4 Hamstring Exercises That Will Improve Body Alignment

Do these hamstring exercises twice a week to relieve—or help prevent—pain.

Brian D. Sabin |

If you have tight hamstrings, stretching isn’t always the answer, even if it is most people’s go-to for feeling better. That’s because elongating the muscle isn’t a surefire way to improve your hamstring flexibility or restore full range of motion. Instead of simply stretching this muscle group, you want to incorporate hamstring exercises into your routine that build strength and correct body alignment.

If poor alignment is to blame, for example, your hamstrings are already in an overextended, stretched-out position. And in that case, stretching can actually be counterproductive, says Mike Robertson, a certified strength and conditioning specialist.

You want to incorporate hamstring exercises into your routine that build strength and correct body alignment.

The first step in finding relief for those overextended hamstrings, he says, is to work toward achieving proper pelvic positioning, which will alleviate tension down the back of your thighs. Check your pelvic alignment by standing in front of a mirror, then turn to the side.

  • If your hips and pelvis look level, you have a neutral pelvic tilt, though you can still benefit from strengthening your hamstrings regularly.
  • If your pelvis spills forward and your lower back seems to arch, you have an anterior pelvic tilt and overstretched hamstrings. You should work on strengthening—not stretching—the hamstrings to restore proper alignment with the moves below.
  • If your pelvis leans backward, rounding your lower back, you have a posterior pelvic tilt and should stick with trying to lengthen your hamstrings with stretches.

How to use this list: To help you get started with hamstring exercises, Robertson created this simple, two-day hamstring workout. The warmup moves will help you improve your pelvic positioning. Then, you’ll work on strengthening your muscles. You will break up the strength moves: Do the first two on one day, and the second two on your other strength day. Follow the reps and sets listed below. You will need a set of medium weights, an exercise ball, access to a wall, and a heavy object (like a couch). An exercise mat is optional.

If you run two or three times per week, you can just do these hamstring exercises on your off days. But if you run four or more times per week, you should do these hamstring exercises after your run.


Start on all fours with knees under hips, wrists under shoulders, and palms flat on the mat. Inhale as you arch back, drop the belly, and tilt your head up. Exhale and round the back up toward the ceiling as you tuck your chin and move your hips forward. That’s 1 rep. Complete 5 reps, following your breath.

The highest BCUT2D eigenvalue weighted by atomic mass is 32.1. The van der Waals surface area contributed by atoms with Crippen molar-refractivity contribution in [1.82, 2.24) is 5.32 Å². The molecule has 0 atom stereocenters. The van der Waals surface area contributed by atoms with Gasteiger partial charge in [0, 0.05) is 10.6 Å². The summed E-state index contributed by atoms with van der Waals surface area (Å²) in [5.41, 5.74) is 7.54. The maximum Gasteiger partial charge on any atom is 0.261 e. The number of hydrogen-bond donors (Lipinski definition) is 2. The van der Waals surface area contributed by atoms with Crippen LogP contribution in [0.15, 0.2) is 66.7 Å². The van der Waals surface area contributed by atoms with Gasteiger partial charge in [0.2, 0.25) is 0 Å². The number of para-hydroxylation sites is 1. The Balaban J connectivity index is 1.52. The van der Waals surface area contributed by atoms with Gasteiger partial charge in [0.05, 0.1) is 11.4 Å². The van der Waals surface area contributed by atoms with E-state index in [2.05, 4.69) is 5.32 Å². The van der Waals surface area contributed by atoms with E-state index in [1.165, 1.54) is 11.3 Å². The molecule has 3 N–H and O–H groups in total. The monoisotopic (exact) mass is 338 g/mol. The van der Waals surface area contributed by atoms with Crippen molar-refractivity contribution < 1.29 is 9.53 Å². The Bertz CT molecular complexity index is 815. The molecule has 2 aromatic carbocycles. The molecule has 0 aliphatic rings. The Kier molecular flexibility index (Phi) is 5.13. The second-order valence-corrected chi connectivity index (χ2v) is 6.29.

90-90 Hip Lift
Lie faceup with feet resting against a wall and knees bent at a 90-degree angle. Exhale. Dig the heels down while keeping the feet glued to the wall. Keeping the lower back contacting the mat, slightly raise the glutes off the ground. The knees should move towards the ceiling and you should feel the hamstrings engage. Maintain that as you breathe in, and then fully out. Hold the end of the exhale for 3 to 5 seconds. Take 5 breaths; hold the exhale on each.

Hamstring Exercises, Day 1:

Start standing with feet hip-width apart and holding a pair of dumbbells down in front of you, palms facing you. Send hips back to hinge at hips, back flat, and lower the weights down in front of legs for the deadlift. Lower as far as your flexibility allows, continuously sending hips back. Keep back flat and neck neutral, then drive through feet to stand back up. Repeat. Do 3 sets of 8 to 10 reps.

Leg Curl With Exercise Ball

Lie faceup with heels on top of an exercise ball. Lift the pelvis so that the body forms a straight line from head to knees. Then exhale and use the heels to roll the ball toward the glutes, engaging hamstrings. Reverse the movement to roll the ball back out, until the legs are straight, then lower the hips. Repeat. Do 3 sets of 8 to 10 reps.

Hamstring Exercises, Day 2:
Single-Leg Deadlift

Start standing and shift weight onto the left leg. Hold a kettlebell or dumbbell in your left hand. Hinge at the hips, setting the butt back, to lower the weight down as the right leg extends and lifts behind you. Then drive through left foot to stand back up. Repeat. Do 3 sets of 8 to 10 reps. Repeat on right leg.

Nordic Hamstring Curl
Kneel on the floor with feet secured under a heavy object like a couch. Exhale and with core engaged, lower torso toward the floor. Keep the movement slow and controlled for as long as you can. When you start to accelerate forward, place your hands in front of you to catch yourself. Press through the hands to push yourself back up to kneeling. Repeat. Do 3 sets of 8 to 10 reps.


READ MORE ON: strength

Copyright © 2024 Hearst